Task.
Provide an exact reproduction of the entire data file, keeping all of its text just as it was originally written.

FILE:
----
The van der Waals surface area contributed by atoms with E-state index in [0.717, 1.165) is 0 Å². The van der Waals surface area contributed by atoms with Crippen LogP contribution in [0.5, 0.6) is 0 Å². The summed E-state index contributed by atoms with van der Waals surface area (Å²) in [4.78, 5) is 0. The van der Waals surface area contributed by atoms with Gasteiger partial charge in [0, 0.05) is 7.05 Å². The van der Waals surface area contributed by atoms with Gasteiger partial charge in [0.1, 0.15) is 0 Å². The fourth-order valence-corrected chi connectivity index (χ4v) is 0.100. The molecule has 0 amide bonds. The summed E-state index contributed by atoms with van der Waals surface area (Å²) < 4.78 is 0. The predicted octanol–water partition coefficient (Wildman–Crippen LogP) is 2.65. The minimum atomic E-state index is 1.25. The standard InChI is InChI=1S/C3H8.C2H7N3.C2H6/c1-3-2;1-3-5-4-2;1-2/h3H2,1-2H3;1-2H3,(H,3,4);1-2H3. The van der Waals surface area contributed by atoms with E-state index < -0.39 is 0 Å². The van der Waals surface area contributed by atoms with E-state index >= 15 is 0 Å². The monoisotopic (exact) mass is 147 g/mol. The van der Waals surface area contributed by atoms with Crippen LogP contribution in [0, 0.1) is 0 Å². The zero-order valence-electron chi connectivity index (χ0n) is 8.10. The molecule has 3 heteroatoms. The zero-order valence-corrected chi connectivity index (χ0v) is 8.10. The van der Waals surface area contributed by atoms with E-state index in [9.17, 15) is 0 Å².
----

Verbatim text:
The van der Waals surface area contributed by atoms with E-state index in [0.717, 1.165) is 0 Å². The van der Waals surface area contributed by atoms with Crippen LogP contribution in [0.5, 0.6) is 0 Å². The summed E-state index contributed by atoms with van der Waals surface area (Å²) in [4.78, 5) is 0. The van der Waals surface area contributed by atoms with Gasteiger partial charge in [0, 0.05) is 7.05 Å². The van der Waals surface area contributed by atoms with Gasteiger partial charge in [0.1, 0.15) is 0 Å². The fourth-order valence-corrected chi connectivity index (χ4v) is 0.100. The molecule has 0 amide bonds. The summed E-state index contributed by atoms with van der Waals surface area (Å²) < 4.78 is 0. The predicted octanol–water partition coefficient (Wildman–Crippen LogP) is 2.65. The minimum atomic E-state index is 1.25. The standard InChI is InChI=1S/C3H8.C2H7N3.C2H6/c1-3-2;1-3-5-4-2;1-2/h3H2,1-2H3;1-2H3,(H,3,4);1-2H3. The van der Waals surface area contributed by atoms with E-state index < -0.39 is 0 Å². The van der Waals surface area contributed by atoms with E-state index >= 15 is 0 Å². The monoisotopic (exact) mass is 147 g/mol. The van der Waals surface area contributed by atoms with Crippen LogP contribution in [0, 0.1) is 0 Å². The zero-order valence-electron chi connectivity index (χ0n) is 8.10. The molecule has 3 heteroatoms. The zero-order valence-corrected chi connectivity index (χ0v) is 8.10. The van der Waals surface area contributed by atoms with E-state index in [9.17, 15) is 0 Å².